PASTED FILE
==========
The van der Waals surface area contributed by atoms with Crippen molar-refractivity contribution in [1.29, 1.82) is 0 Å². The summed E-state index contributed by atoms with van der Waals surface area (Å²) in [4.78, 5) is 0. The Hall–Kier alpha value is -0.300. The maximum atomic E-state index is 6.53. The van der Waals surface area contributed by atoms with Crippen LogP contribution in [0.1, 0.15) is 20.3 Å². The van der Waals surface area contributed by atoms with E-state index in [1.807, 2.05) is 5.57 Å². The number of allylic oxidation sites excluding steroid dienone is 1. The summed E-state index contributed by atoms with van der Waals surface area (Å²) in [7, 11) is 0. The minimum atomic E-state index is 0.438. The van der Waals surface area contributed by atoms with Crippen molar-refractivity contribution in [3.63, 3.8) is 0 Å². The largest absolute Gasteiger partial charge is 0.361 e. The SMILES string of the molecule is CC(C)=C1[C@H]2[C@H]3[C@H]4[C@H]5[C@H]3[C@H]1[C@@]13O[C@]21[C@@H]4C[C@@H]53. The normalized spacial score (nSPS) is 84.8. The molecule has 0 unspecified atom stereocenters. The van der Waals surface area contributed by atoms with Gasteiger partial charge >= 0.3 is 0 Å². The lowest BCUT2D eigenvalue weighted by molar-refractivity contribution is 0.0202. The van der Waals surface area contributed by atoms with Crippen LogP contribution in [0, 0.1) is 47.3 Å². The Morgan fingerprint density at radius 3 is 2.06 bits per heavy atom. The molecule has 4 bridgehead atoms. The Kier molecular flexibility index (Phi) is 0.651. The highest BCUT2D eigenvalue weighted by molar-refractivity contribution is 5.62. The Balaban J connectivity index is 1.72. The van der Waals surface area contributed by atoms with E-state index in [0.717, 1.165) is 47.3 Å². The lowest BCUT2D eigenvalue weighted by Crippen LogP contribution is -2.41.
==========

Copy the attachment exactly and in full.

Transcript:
The van der Waals surface area contributed by atoms with Crippen molar-refractivity contribution in [1.29, 1.82) is 0 Å². The summed E-state index contributed by atoms with van der Waals surface area (Å²) in [4.78, 5) is 0. The Hall–Kier alpha value is -0.300. The maximum atomic E-state index is 6.53. The van der Waals surface area contributed by atoms with Crippen LogP contribution in [0.1, 0.15) is 20.3 Å². The van der Waals surface area contributed by atoms with E-state index in [1.807, 2.05) is 5.57 Å². The number of allylic oxidation sites excluding steroid dienone is 1. The summed E-state index contributed by atoms with van der Waals surface area (Å²) in [7, 11) is 0. The minimum atomic E-state index is 0.438. The van der Waals surface area contributed by atoms with Crippen molar-refractivity contribution in [3.63, 3.8) is 0 Å². The largest absolute Gasteiger partial charge is 0.361 e. The SMILES string of the molecule is CC(C)=C1[C@H]2[C@H]3[C@H]4[C@H]5[C@H]3[C@H]1[C@@]13O[C@]21[C@@H]4C[C@@H]53. The normalized spacial score (nSPS) is 84.8. The molecule has 0 unspecified atom stereocenters. The van der Waals surface area contributed by atoms with Gasteiger partial charge >= 0.3 is 0 Å². The lowest BCUT2D eigenvalue weighted by molar-refractivity contribution is 0.0202. The van der Waals surface area contributed by atoms with Crippen LogP contribution in [0, 0.1) is 47.3 Å². The Morgan fingerprint density at radius 3 is 2.06 bits per heavy atom. The molecule has 4 bridgehead atoms. The Kier molecular flexibility index (Phi) is 0.651. The highest BCUT2D eigenvalue weighted by molar-refractivity contribution is 5.62. The Balaban J connectivity index is 1.72. The van der Waals surface area contributed by atoms with E-state index in [0.717, 1.165) is 47.3 Å². The lowest BCUT2D eigenvalue weighted by Crippen LogP contribution is -2.41.